Page 3497 - Week 08 - Thursday, 18 August 2011

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the national disability agreement reform agenda. Disability ACT is participating in this process.

This work should deliver a more accurate picture of the current level of demand for services and more refined estimates of potential demand and enhance the capacity to monitor the demand. The matter of unmet need in disability services is ongoing. Although funding for disability services has increased by an average by 9.8 per cent per annum since 2003, unmet demand for disability services continues to be an issue not just for the ACT but for all jurisdictions.

The Productivity Commission acknowledged that all jurisdictions face greater demand than can be met under the current arrangements. The commission has recommended the Australian government be responsible for the administration and funding of a national disability insurance scheme and proposes a doubling of funding for disability services.

On 10 August this year the Australian government released the final report of the Productivity Commission’s inquiry into disability care and support and supports the vision for a system of lifetime care and support for all Australians. Work is expected to commence with the Australian government committing $10 million towards policy work to build the foundations of the scheme. The ACT will continue to work collaboratively with the Australian government, states and territories to ensure that implementation best meets the needs of Canberrans with a disability, their families, and carers.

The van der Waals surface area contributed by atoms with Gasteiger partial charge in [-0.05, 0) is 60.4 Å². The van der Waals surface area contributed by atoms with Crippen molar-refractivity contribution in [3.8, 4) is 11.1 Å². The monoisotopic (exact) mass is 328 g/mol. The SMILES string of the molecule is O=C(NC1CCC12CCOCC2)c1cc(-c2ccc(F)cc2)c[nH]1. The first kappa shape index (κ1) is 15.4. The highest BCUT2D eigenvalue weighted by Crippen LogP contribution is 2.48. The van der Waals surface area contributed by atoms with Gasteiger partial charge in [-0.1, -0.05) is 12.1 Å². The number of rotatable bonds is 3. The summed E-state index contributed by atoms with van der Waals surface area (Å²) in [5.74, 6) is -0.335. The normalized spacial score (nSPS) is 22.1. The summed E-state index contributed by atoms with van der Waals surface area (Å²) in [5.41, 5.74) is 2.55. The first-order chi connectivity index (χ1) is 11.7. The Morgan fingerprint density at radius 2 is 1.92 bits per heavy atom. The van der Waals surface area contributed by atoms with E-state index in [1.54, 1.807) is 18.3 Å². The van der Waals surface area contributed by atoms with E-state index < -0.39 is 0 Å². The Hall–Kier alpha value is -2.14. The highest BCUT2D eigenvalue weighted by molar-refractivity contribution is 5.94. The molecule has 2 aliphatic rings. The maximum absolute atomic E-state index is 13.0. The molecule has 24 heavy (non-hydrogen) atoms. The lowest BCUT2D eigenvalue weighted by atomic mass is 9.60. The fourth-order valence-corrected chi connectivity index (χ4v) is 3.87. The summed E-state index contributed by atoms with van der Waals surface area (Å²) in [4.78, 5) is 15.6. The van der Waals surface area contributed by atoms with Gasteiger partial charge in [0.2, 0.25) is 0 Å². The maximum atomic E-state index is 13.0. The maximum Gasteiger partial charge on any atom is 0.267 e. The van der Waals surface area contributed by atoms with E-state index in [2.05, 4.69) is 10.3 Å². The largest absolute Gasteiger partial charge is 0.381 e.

While we all acknowledge that there is more to be done to respond to unmet need, it is worth noting that in the ACT the disability program budget has increased by 101.4 per cent since 2002. Indeed, in the 2011-12 budget, funding of $10.3 million over four years was provided to address unmet need. This funding is allocated to respond to needs of people whose formal supports have broken down, to young school leavers who need assistance to engage in meaningful activities during the day and to support after-school-hours and vocation needs of children and young people with a disability.

Additionally, accommodation places have risen by 64 per cent, the community places by 158 per cent, community access hours by 140 per cent, community access hours by 140 per cent and flexible respite hours by 117 per cent. These are significant figures when talking about provisions for responding to unmet need.

It takes more than funding to improve the opportunities and outcomes for people with a disability. It is also about recognising the abilities of people with a disability and giving them a chance to contribute and to be included and valued. These are the values that underpin the government’s framework for the future directions towards the challenge 2014, which guides work around disability in the ACT.

The framework developed in partnership for people with a disability sets out the practical steps towards improving outcomes and opportunities for people with a disability. Disability ACT will continue with the program of ongoing planning and assessment with families and individuals once they have been allocated funding and order to best tailor services to the changing needs of the person with a disability.

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